My goodness, the traditional media types are very thin-skinned. Nico Pitney asked the President a question about Iran at the press conference yesterday. Nico has had the BEST coverage about the post-election crisis in the country. But, the media types are pissy because omeone at the White House gave Nico a heads up that he might get called on. Stuff like that happens all the time. But, it's only okay when it's the "real" media, apparently. This morning, on the TODAY Show, before they got to their very important "exclusive" coverage of Kate & Jon, Chuck Todd, Matt Lauer and Chris Matthews all discussed Nico's question. They found it "awkward." Hmmm. I find it awkward that Chuck Todd asks such stupid, inane questions. I found it awkward that NBC's Brian Williams got to spend a whole day with the President. I find it hysterical that NBC is so worried about the Huffington Post. Nico has been providing us up-to-date news from Iran -- a situation with enormous implications. NBC, meanwhile, is obsessively focused on Kate & Jon -- a situation of no import.
Yglesias: Pitneygate

I thought I might just quote Jason Zengerle on the folks hating on the White House’s semi-coordinated back-and-forth with the Huffington Post’s Nico Pitney:

Pitney solicited questions from Iranians that they wanted to ask Obama. The White House made sure Pitney got a chance to ask one of the questions–without knowing what the question would be. And, as I’ve pointed out, it was a very good and tough question–a question that Obama answered (or failed to answer) in a way that made him look bad. Yes, the whole arrangement was a violation of Washington protocol, but then the uprest in Iran–and the way news of that uprest is being spread over the Internet–is a violation of protocol as well, isn’t it? If Obama wanted to take a question about Iran from an actual Iranian, the only way he could do so was to call on a member of the media who has a direct line to Iranians–and that’s Pitney. It’s not like he asked Obama “Why are you so awesome?” (or “Have you really quit smoking?”). It seems like the focus should be whether the question was good and whether we learned anything useful from the response Obama gave to it. I’d say yes on both counts, so this really shouldn’t be a controversy.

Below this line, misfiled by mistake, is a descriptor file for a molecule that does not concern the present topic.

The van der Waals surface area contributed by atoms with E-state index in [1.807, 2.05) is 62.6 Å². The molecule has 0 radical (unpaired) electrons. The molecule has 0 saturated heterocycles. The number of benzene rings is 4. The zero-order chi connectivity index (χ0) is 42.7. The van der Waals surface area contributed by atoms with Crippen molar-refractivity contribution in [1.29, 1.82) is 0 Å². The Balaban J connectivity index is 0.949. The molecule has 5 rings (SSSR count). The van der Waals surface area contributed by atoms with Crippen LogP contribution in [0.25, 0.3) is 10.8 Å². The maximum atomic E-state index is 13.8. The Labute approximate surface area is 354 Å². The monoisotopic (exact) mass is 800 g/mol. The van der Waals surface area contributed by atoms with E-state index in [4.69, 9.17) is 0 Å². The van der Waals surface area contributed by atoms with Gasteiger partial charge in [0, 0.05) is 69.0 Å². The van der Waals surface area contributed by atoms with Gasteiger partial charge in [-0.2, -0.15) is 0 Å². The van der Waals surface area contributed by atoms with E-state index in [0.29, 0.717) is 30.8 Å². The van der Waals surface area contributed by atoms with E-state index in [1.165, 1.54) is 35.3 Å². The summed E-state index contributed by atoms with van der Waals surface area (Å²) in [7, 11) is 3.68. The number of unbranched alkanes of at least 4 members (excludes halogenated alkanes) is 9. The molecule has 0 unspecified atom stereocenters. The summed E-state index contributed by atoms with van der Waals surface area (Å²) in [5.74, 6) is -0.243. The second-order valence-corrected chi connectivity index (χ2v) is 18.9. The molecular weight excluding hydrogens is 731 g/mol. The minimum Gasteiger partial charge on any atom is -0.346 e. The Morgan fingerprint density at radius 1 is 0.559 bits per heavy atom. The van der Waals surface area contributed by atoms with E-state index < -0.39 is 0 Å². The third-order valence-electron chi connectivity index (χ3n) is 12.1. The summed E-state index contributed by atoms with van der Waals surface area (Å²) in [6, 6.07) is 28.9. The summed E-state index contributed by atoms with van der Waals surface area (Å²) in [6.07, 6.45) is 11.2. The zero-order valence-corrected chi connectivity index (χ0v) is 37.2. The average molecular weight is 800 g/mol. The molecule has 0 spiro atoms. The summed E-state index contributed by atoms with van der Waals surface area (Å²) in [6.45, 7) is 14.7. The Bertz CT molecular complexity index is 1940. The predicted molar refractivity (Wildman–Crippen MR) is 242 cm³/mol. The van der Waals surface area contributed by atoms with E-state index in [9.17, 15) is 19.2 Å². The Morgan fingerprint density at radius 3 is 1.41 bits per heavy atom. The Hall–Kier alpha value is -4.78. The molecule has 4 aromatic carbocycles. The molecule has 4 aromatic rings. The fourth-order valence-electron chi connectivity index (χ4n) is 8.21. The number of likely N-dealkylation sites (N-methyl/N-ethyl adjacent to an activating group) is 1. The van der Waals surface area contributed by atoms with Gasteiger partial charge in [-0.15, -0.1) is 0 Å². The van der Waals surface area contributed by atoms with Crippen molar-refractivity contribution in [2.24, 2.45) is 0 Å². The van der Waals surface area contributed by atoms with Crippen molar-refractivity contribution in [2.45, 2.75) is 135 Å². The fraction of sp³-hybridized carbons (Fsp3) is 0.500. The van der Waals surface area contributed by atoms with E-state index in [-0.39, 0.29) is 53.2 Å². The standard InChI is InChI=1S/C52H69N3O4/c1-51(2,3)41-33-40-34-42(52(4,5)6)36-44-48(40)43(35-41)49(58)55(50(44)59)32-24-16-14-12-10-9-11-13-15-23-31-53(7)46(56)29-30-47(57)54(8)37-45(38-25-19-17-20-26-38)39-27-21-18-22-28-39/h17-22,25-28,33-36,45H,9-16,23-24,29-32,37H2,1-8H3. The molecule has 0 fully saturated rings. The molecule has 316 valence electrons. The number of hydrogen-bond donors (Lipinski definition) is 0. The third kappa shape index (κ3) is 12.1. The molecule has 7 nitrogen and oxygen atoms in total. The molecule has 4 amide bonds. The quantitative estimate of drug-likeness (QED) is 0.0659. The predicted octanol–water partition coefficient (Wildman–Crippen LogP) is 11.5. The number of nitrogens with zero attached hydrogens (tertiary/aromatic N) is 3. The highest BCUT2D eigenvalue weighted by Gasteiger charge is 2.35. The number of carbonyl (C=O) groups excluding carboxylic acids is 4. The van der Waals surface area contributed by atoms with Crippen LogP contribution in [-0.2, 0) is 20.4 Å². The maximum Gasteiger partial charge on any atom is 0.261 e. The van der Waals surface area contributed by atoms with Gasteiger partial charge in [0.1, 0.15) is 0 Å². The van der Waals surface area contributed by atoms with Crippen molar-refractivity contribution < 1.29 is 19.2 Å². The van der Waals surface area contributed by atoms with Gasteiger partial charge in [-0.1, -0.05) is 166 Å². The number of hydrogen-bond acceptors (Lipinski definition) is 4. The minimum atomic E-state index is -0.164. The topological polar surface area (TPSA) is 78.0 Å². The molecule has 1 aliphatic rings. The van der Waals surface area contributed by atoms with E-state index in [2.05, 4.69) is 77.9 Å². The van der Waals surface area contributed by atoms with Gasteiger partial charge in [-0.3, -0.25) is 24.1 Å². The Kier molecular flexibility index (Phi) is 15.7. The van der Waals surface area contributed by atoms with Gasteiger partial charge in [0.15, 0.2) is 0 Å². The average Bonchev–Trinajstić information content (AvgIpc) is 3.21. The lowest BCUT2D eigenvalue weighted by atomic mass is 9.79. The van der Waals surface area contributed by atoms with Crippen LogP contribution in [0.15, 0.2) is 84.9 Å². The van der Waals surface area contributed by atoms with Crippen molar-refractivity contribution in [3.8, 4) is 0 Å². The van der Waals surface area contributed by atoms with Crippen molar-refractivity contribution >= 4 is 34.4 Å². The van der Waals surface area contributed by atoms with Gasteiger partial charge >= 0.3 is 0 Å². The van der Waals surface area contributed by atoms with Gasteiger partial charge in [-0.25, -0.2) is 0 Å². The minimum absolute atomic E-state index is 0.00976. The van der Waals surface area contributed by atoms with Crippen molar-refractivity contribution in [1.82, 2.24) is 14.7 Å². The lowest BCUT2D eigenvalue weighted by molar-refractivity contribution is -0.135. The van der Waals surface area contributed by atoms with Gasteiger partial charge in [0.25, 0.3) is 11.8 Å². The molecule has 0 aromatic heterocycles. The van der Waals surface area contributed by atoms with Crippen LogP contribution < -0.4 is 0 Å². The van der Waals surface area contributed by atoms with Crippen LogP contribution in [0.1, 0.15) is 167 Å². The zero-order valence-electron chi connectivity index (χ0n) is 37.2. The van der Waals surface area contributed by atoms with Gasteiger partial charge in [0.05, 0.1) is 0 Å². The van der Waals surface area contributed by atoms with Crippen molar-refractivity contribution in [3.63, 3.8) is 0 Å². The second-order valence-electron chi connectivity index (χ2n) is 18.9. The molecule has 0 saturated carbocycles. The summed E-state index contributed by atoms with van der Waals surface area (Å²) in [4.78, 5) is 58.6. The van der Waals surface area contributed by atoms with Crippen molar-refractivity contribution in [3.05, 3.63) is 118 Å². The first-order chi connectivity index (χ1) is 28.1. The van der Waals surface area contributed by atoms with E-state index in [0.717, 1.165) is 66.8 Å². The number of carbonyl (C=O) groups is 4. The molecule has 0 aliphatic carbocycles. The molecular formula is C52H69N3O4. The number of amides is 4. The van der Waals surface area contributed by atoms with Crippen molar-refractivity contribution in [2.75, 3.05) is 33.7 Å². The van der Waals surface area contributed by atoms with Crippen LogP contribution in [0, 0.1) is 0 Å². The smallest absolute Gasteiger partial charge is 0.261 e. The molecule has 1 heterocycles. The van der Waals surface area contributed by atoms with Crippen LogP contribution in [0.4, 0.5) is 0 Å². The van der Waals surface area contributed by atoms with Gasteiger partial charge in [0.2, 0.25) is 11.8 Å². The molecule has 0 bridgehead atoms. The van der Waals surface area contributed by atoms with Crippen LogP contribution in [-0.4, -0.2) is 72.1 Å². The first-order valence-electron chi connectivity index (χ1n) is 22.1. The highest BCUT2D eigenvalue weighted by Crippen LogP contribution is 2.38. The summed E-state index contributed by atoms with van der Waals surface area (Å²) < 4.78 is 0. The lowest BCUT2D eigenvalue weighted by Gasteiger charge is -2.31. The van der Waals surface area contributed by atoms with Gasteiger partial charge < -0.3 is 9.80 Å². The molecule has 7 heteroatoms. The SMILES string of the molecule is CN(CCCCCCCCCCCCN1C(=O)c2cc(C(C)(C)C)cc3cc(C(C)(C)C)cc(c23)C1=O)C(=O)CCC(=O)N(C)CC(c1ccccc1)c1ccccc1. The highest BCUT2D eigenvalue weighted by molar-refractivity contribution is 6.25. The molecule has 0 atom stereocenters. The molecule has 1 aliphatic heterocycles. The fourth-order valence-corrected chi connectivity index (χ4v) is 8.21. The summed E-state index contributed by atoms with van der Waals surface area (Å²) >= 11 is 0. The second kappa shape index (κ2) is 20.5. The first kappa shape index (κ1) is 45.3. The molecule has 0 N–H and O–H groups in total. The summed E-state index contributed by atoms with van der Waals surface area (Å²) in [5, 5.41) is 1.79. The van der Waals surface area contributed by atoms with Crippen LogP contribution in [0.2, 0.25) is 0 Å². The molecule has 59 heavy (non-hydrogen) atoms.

This is, note, the second time a HuffPo reporter has asked a question at a White House press conference, asked a question that was a lot more substantive and interesting than many of the questions from the old-school media, and then prompted a freak-out. I think it would be worth asking who would be better off had that exchange not taken place and Obama instead called on someone else. I’m having trouble finding the answer.

The reality is that there’s a lot of status anxiety among the special class of reporters who do things like attend White House press conferences. In my experience, the kind of reporters who conduct in-depth investigations or write long features or correspond from war zones are facing a lot of economic anxiety about the continued stability of their careers. But the kind of reporters who basically sit around and in virtue of the fact that their employers are important get to ask not-very-interesting questions of powerful politicians and then dutifully write the answers down (or record the answers on tape and have an intern transcribe them) are facing a kind of crisis of prestige and authority. It turns out lots of people can do the job perfectly well, even people who haven’t “paid their dues” or gotten a job at an established media outlet.

Sully: Meanwhile, Inside The Beltway

Iranians are fighting for their lives and liberty, but the real debate for Dana Milbank is over whether the White House is too close to Nico Pitney. Dday points to this video and laments:

I don't think you can find a more perfect summation of the traditional media inside Washington than this - Dana Milbank and Chris Cillizza dressed like fops in bowties and smoking jackets - or more likely, dressed like their own mental projection of themselves - smugly discoursing, with CHAMBER MUSIC in the background, about Beltway gossip.


There is still something about it -- the oozing smugness, the view of politics as a juvenile game, the desperation to be above it all and too sophisticated to care, the total lack of self-awareness in failing to realize how embarrassingly unfunny it is -- that makes it a tour de force in illustrating what and who so much of the Washington media really are.

I guess it beats blogging Iran, as that unprofessional Nico is doing. Easier, anyway.

digby: Beck's Dream House

There's something really disconcerting about the fact that this stuff is getting huge ratings:

I get the angry, white male blowhard stuff. That's been around forever. But Beck brings a sort of decadent, emotional, infantilism to this thing that I don't think I've actually seen before. Maybe off-off Broadway -- or an avant garde puppet performance art installation in North Beach I saw once back in the 80s.

It's not the same old thing, I'll give him that.